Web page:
September 24, 2021


There's nothing like our health

COVID-19 may increase chances of mental health and neuro conditions

3 min read
COVID-19 may be linked to subsequent mental health and neurological conditions, a new study by The Lancet Psychiatry journal suggests. Growing concerns over this issue have been discussed repeatedly over the past few months, but no large-scale data had been available to confirm or dispute the claims. The latest study included medical records of 236,379 patients diagnosed with COVID-19 and is considered the largest study carried out to date on COVID-related neurological and psychiatric conditions. By using so much data – primarily obtained from the US-based TriNetx electronic health records – researchers were interested in accurately calculating the risk of COVID-19 patients developing neurological and psychiatric disorders in the six months after being diagnosed with the virus.Specifically, the study estimated the incidence of 14 neurological and psychiatric disorders that may be connected with a COVID-19 diagnosis, including: intracranial hemorrhage; ischemic stroke; parkinsonism; Guillain-Barré syndrome; nerve, nerve root, and plexus disorders; myoneural junction and muscle disease; encephalitis; dementia; psychotic, mood, and anxiety disorders (grouped and separately); substance use disorder; and insomnia. The study found that people who were diagnosed with COVID-19 had a 34% increased chance to be diagnosed with a neurological or mental health disorder within six months after contracting the virus.The results further show that anxiety and mood disorders were most common, affecting 17% and 14% of patients, respectively. Following on the list were substance use disorders, which were recorded among 7% of the participants and insomnia-related issues, appearing in 5%.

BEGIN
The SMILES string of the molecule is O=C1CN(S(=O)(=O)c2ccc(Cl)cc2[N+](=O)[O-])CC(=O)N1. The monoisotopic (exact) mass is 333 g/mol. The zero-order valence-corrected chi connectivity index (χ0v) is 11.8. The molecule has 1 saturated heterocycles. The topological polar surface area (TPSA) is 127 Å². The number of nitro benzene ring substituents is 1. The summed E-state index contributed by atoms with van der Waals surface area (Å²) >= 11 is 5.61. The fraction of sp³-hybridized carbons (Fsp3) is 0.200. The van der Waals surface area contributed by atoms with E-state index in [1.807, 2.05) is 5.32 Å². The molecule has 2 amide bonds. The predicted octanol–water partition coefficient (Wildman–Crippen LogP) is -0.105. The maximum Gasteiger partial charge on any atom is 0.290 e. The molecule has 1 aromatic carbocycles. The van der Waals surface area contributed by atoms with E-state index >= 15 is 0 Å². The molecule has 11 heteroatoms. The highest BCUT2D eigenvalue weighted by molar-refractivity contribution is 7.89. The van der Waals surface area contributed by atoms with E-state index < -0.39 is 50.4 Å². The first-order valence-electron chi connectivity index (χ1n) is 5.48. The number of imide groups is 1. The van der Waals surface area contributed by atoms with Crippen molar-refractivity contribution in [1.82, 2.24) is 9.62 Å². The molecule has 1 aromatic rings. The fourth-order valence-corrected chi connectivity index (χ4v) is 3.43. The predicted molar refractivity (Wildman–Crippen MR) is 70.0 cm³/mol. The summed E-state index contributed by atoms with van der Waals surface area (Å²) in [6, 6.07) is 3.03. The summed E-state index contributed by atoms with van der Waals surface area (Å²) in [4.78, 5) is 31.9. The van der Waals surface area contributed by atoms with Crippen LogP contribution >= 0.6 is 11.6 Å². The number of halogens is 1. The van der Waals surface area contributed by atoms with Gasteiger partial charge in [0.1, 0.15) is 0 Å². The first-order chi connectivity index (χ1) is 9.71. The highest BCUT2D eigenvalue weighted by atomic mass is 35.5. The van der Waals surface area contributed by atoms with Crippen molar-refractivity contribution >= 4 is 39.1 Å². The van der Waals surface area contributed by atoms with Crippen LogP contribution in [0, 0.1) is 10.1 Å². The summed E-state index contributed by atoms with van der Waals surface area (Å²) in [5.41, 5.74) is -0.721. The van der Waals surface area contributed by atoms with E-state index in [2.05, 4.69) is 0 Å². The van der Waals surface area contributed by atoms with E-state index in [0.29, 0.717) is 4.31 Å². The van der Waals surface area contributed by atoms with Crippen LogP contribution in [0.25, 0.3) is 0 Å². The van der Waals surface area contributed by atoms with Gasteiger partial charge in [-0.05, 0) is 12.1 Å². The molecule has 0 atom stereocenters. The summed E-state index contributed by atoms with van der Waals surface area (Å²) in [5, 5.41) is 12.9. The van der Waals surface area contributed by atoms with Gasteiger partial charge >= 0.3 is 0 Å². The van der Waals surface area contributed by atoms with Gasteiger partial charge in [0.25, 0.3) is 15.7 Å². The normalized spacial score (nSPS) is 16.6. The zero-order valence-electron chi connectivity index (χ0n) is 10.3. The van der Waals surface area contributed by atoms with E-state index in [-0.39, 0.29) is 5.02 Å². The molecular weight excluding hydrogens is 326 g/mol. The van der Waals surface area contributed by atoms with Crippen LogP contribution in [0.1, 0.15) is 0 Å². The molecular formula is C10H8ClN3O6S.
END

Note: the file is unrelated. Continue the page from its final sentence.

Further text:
More serious conditions like suffering a stroke (2.1%), brain hemorrhage (0.6%) or dementia (0.7%) were less common, but more likely for patients who had become seriously ill during their COVID-19 infection and were admitted to intensive care. As a control group, the study used patients who had been diagnosed with influenza or other respiratory tract infections over the same time period, showing that COVID-19 patients presented higher chances of being diagnosed with one of the 14 neurological and psychiatric disorders included in the study. “Our results indicate that brain diseases and psychiatric disorders are more common after COVID-19 than after flu or other respiratory infections… We now need to see what happens beyond six months,” Dr. Max Taquet, a co-author of the study from Oxford University told Oxford’s Department of Psychiatry at Prof. Paul Harrison, lead author of the study, stressed the implications of the study when considering the scale of such disorders on a global level, and the preparations that medical teams would need to make in order to properly address the issue when it starts presenting itself. “Although the individual risks for most disorders are small, the effect across the whole population may be substantial for health and social care systems due to the scale of the pandemic and that many of these conditions are chronic. As a result, health care systems need to be resourced to deal with the anticipated need, both within primary and secondary care services,” Prof. Harrison told EurekAlert!, a service of the American Association for the Advancement of Science (AAAS). The findings also highlight the need for more comprehensive neurological follow-ups for COVID-19 patients as a whole and especially for those who were admitted to ITU. The study was funded by the National Institute for Health Research (NIHR) Oxford Health Biomedical Research Centre.

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